Normative Reasons Contextualism

Abstract
This article argues for the view that statements about normative reasons are context-sensitive. Specifically, they are sensitive to a contextual parameter specifying a relevant person's or group's body of information. The argument for normative reasons contextualism starts from the context-sensitivity of the normative “ought” and the further premise that reasons must be aligned with oughts. It is incoherent, I maintain, to suppose that someone normatively ought to φ but has most reason not to φ. So given that oughts depend on context, a parallel view about normative reasons is needed. It is shown that the resulting view solves notorious puzzles involving apparently conflicting but equally plausible claims about reasons. These puzzles arise especially in cases where agents have limited information or false beliefs. In these cases, we feel torn between reasons claims that take into account the limitations of the agent's perspective and apparently conflicting claims that are made from a more objective point of view. The contextualist account developed here accommodates both objectivist and subjectivist intuitions. It shows that all of the claims in question can be true, provided that they are relativized to different values of the relevant information parameter. Also, contextualism yields a fruitful approach to the debate about having reasons and the alleged failure of the so-called “factoring account”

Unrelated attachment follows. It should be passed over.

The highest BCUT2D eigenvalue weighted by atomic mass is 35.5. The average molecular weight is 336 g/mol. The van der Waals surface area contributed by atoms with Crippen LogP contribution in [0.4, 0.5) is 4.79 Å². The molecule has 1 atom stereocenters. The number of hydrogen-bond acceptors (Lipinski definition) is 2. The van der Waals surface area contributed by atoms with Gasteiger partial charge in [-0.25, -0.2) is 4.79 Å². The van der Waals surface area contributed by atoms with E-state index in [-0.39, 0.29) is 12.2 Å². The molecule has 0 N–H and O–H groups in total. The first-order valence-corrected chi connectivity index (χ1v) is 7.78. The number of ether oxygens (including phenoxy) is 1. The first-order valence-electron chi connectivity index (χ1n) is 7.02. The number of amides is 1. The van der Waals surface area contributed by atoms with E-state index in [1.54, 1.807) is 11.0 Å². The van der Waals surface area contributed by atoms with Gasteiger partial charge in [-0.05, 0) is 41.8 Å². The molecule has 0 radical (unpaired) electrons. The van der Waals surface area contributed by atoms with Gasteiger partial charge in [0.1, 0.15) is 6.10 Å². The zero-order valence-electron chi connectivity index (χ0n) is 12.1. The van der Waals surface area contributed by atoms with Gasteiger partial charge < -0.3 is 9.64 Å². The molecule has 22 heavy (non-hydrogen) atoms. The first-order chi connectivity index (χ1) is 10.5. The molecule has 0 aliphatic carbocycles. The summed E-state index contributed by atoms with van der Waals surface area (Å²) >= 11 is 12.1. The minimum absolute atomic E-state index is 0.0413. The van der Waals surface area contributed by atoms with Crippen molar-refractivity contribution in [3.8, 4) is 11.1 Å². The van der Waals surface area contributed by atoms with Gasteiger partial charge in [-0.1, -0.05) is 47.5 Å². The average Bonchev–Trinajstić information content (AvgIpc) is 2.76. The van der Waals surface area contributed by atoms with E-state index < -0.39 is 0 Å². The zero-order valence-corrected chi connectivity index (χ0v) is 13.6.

Keywords Reasons  Normativity  Ought
Categories (categorize this paper)
Options
 Save to my reading list
Follow the author(s)
My bibliography
Export citation
Find it on Scholar
Edit this record
Mark as duplicate
Revision history Request removal from index
 
Download options
PhilPapers Archive


Upload a copy of this paper     Check publisher's policy on self-archival     Papers currently archived: 11,493
External links
Setup an account with your affiliations in order to access resources via your University's proxy server
Configure custom proxy (use this if your affiliation does not provide a proxy)
Through your library
References found in this work BETA
Kent Bach (1994). Conversational Impliciture. Mind and Language 9 (2):124-162.

View all 46 references

Citations of this work BETA

No citations found.

Similar books and articles
Eric Vogelstein (2011). Morality, Reasons, and Sentiments. Philosophical Studies 155 (3):421-432.
Thomas Scanlon (2007). Structural Irrationality. In Geoffrey Brennan, Robert Goodin, Frank Jackson & Michael Smith (eds.), Common Minds: Themes From the Philosophy of Philip Pettit. Clarendon Press.
Paul K. Moser (1990). Reasons, Values, and Rational Actions. Journal of Philosophical Research 15:127-151.
Eric Vogelstein (2012). Subjective Reasons. Ethical Theory and Moral Practice 15 (2):239-257.
Eric Vogelstein (2013). Moral Normativity. Philosophical Studies 165 (3):1083-1095.
Analytics

Monthly downloads

Added to index

2012-08-28

Total downloads

47 ( #36,239 of 1,102,505 )

Recent downloads (6 months)

17 ( #10,548 of 1,102,505 )

How can I increase my downloads?

My notes
Sign in to use this feature


Discussion
Start a new thread
Order:
There  are no threads in this forum
Nothing in this forum yet.